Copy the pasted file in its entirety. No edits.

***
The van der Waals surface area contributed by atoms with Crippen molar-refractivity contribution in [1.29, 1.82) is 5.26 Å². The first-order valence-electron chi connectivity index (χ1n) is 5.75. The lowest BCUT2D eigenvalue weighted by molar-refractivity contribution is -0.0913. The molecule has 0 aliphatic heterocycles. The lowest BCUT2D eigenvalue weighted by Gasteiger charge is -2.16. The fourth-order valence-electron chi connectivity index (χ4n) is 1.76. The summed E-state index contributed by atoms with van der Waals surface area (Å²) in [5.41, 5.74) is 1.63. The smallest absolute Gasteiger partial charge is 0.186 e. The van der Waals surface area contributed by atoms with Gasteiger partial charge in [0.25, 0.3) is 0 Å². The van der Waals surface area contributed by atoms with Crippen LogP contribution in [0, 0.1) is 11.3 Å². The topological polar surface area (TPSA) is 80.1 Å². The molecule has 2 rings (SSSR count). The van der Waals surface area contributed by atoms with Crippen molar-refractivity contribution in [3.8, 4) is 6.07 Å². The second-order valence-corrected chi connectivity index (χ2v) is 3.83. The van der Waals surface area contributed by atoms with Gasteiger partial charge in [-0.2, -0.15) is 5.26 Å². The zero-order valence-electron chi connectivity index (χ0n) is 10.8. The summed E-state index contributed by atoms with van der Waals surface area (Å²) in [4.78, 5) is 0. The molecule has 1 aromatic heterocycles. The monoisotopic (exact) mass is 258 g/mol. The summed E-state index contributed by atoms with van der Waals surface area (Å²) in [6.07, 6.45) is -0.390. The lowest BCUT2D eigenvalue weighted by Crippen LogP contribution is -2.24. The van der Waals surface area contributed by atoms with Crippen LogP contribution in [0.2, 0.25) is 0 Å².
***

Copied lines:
The van der Waals surface area contributed by atoms with Crippen molar-refractivity contribution in [1.29, 1.82) is 5.26 Å². The first-order valence-electron chi connectivity index (χ1n) is 5.75. The lowest BCUT2D eigenvalue weighted by molar-refractivity contribution is -0.0913. The molecule has 0 aliphatic heterocycles. The lowest BCUT2D eigenvalue weighted by Gasteiger charge is -2.16. The fourth-order valence-electron chi connectivity index (χ4n) is 1.76. The summed E-state index contributed by atoms with van der Waals surface area (Å²) in [5.41, 5.74) is 1.63. The smallest absolute Gasteiger partial charge is 0.186 e. The van der Waals surface area contributed by atoms with Gasteiger partial charge in [0.25, 0.3) is 0 Å². The van der Waals surface area contributed by atoms with Crippen LogP contribution in [0, 0.1) is 11.3 Å². The topological polar surface area (TPSA) is 80.1 Å². The molecule has 2 rings (SSSR count). The van der Waals surface area contributed by atoms with Crippen molar-refractivity contribution in [3.8, 4) is 6.07 Å². The second-order valence-corrected chi connectivity index (χ2v) is 3.83. The van der Waals surface area contributed by atoms with Gasteiger partial charge in [-0.2, -0.15) is 5.26 Å². The zero-order valence-electron chi connectivity index (χ0n) is 10.8. The summed E-state index contributed by atoms with van der Waals surface area (Å²) in [4.78, 5) is 0. The molecule has 1 aromatic heterocycles. The monoisotopic (exact) mass is 258 g/mol. The summed E-state index contributed by atoms with van der Waals surface area (Å²) in [6.07, 6.45) is -0.390. The lowest BCUT2D eigenvalue weighted by Crippen LogP contribution is -2.24. The van der Waals surface area contributed by atoms with Crippen LogP contribution in [0.2, 0.25) is 0 Å².